To this all-important end may I be an apt, attentive, and obedient learner in His school, who still teaches as never man taught. Then and thus will the promise be fulfilled in my experience, “ Whoso hearkeneth unto Me shall dwell safely." I shall be graciously brought into His banqueting house, and His banner over me will be love. He will compass me about with songs of deliverance, and enable me to say with exulting and adoring joy, “ The winter is past, the flowers appear on the earth, and the time of the singing of birds is come.'

May it be so in His boundless and unfailing mercy who doeth all things well.

THOMSON SHARP. Eatington, Stratford-on-Avon.

AN INQUIRY INTO THE NATURE OF DEATH.

HE nature of death, its immediate consequences, and its total abolition

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has gone hopelessly astray; owing, doubtless, to the adoption of the Platonic theory respecting the attributes of the human soul.

It is desirable, therefore, before considering these subjects to compare the Platonic theory with the Biblical revelation, and determine which of the two has the greater claim upon our confidence. Plato taught that man is a compound being, consisting of two parts—body and soul; the body gross, carnal, and perishable; the soul indivisible, immaterial, and immortal. He considered this immaterial soul to be essentially the man; complete in itself; independent of the body; retaining at death all the functions of the bodily organisation and capable of indefinite progress when liberated from its outward and inferior covering. This theory has unhappily been adopted by the Christian Church, and engrafted upon the Scripture scheme of redemption, to the no small injury of the entire range of Divine truth.

The Biblical explanation of this matter is, on the contrary, as follows: Man's nature is tripartite, consisting of body, soul, and spirit; the body and soul perishable; the spirit, irrespective of moral conditions, returning at death to God who gave it. “ Then shall the dust return to the

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earth as it was, and the spirit shall return unto God who gave it" (Eccles. xii. 7).

The terms soul and spirit are never used synonymously or interchangeably in the sacred Scriptures ; and for this reason the two words express totally different ideas. The Biblical soul is a soul that can die. “ The soul (psuche, Sept.) that sinneth it shall die(Ez. xviii. 4). " When thou shalt make his soul (psuche) an offering for sin ” (Isa. liii. 10). “The Good Shepherd giveth His life (psuche, soul) for the sheep (John x. 11). “ Thou wilt not leave my soul (psuche) in hell” (hades, the grave) (Acts ii. 27). These examples are sufficient to show that the Biblical soul has nothing in common with the Platonic or indestructible soul, or what in the present day is understood by this term. It is a sad fact that the public teaching of the day, the hymnology and the whole scope of religious literature perpetuate, an erroneous meaning of the word soul to the utter confusion of its Scriptural use.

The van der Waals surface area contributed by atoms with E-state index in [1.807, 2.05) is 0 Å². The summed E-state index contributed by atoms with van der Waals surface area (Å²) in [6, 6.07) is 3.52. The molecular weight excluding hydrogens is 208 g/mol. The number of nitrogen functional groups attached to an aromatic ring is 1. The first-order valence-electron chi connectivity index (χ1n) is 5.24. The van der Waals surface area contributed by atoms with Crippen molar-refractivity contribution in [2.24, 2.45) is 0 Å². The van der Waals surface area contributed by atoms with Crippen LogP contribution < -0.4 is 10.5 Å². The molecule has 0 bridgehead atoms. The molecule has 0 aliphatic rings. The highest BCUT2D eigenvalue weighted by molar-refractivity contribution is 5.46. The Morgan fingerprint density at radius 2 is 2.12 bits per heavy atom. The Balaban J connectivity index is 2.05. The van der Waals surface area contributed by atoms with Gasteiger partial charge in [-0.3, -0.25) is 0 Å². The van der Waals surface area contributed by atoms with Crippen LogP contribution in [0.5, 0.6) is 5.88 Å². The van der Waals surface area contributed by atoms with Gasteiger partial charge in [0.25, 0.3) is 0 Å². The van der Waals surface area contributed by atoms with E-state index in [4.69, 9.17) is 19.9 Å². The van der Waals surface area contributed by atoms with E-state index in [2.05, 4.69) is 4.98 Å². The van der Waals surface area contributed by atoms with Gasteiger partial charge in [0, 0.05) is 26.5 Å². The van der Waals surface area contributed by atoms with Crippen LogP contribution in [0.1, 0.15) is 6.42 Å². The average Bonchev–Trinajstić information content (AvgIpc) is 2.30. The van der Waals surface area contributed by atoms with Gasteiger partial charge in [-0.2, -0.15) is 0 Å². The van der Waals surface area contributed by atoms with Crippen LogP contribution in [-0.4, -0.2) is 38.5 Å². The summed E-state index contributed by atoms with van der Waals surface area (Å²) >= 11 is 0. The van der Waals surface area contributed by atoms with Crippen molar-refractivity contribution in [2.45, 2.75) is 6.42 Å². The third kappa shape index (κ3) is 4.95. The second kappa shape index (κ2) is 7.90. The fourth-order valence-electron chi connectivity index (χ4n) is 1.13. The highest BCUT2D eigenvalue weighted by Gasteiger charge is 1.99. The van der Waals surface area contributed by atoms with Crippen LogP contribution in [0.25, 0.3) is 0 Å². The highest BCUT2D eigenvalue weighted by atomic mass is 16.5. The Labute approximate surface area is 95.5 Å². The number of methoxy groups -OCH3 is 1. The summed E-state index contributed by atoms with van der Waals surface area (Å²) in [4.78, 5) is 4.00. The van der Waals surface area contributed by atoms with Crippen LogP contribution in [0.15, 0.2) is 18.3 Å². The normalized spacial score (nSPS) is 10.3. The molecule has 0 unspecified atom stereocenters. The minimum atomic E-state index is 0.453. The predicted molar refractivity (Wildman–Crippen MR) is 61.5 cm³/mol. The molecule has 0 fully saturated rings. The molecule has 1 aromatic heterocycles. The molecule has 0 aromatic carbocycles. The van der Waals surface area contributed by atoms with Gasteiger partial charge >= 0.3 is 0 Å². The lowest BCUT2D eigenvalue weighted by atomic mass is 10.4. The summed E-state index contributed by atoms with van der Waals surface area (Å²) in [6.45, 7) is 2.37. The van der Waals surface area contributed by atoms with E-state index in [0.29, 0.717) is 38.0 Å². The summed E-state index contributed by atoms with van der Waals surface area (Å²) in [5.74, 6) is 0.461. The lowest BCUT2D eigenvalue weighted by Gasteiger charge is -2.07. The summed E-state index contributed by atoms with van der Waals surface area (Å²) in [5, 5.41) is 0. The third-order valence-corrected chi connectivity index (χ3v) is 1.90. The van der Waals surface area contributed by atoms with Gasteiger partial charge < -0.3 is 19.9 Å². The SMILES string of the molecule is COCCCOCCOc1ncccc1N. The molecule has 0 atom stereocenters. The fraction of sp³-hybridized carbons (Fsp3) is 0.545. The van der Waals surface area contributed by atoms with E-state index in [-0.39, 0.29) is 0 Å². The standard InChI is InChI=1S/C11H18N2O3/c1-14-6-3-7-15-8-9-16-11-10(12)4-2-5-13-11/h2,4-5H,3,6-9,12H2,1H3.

In still further contrast with the Platonic theory the Scriptures declare that the essential characteristics of man are to be found in his corporeal organism, and not in his immaterial or spiritual nature. The possession of spirit is not a peculiar characteristic of man ; angels possess spirit, and for that matter so do the inferior creation, the brute beasts, &c. The graceful form, the erect bearing, the physical organisation—these constitute the man; which fact is demonstrated by direct Scripture statement and by the incarnation of Christ. " And the Lord God formed man of the dust of the ground, and breathed into his nostrils the breath of life, and man became a living soul” (Gen. ii. 7). Redemption required that the Redeemer should become a man, and should take hold upon the seed of Abraham, and “ inasmuch as the children were partakers of flesh and blood He also Himself likewise took part of the same (Heb. ii. 14). Consequently “Christ was made of a woman, made under the law, that we might receive the adoption of sons

(Gal. iv. 4, 5). Had the Saviour taken the nature of angels he would have possessed spirit, but he would not have been a man. The incarnation of Christ supplies an irrefragable proof that the organised body is the essential constituent of the man.

Again. The spirit whilst in union with the body is the source of vitality and intelligence. “ The body without the spirit is dead” (James ii. 26). “What man knoweth the things of a man save the spirit of man which is in him?" (1 Cor. ii. 11). Nevertheless, there is notbing either in Scripture or in human experience to show that the spirit "unclothed " or " naked" (2 Cor. v. 3) is capable in a bodiless state of exercising any functions corresponding to those possessed by the living organised body. The bodily organism is the alone means by which the spirit can communicate with or receive impressions from the outer world, or indeed of producing any subjective ideas whatever. The cerebral functions are essential to thinking. Loss of any of the bodily functions, such as seeing, hearing, or thinking, cannot be supplemented or made good by any intrinsic power possessed by the spirit. Their loss is irremediable, and in case of death must be total and absolute. The beautiful artistic conceptions of the painter cannot be transferred to paper without the agency of matter-pencil, fingers, hands and arms, &c., and not only so, but the very conceptions themselves can have no exis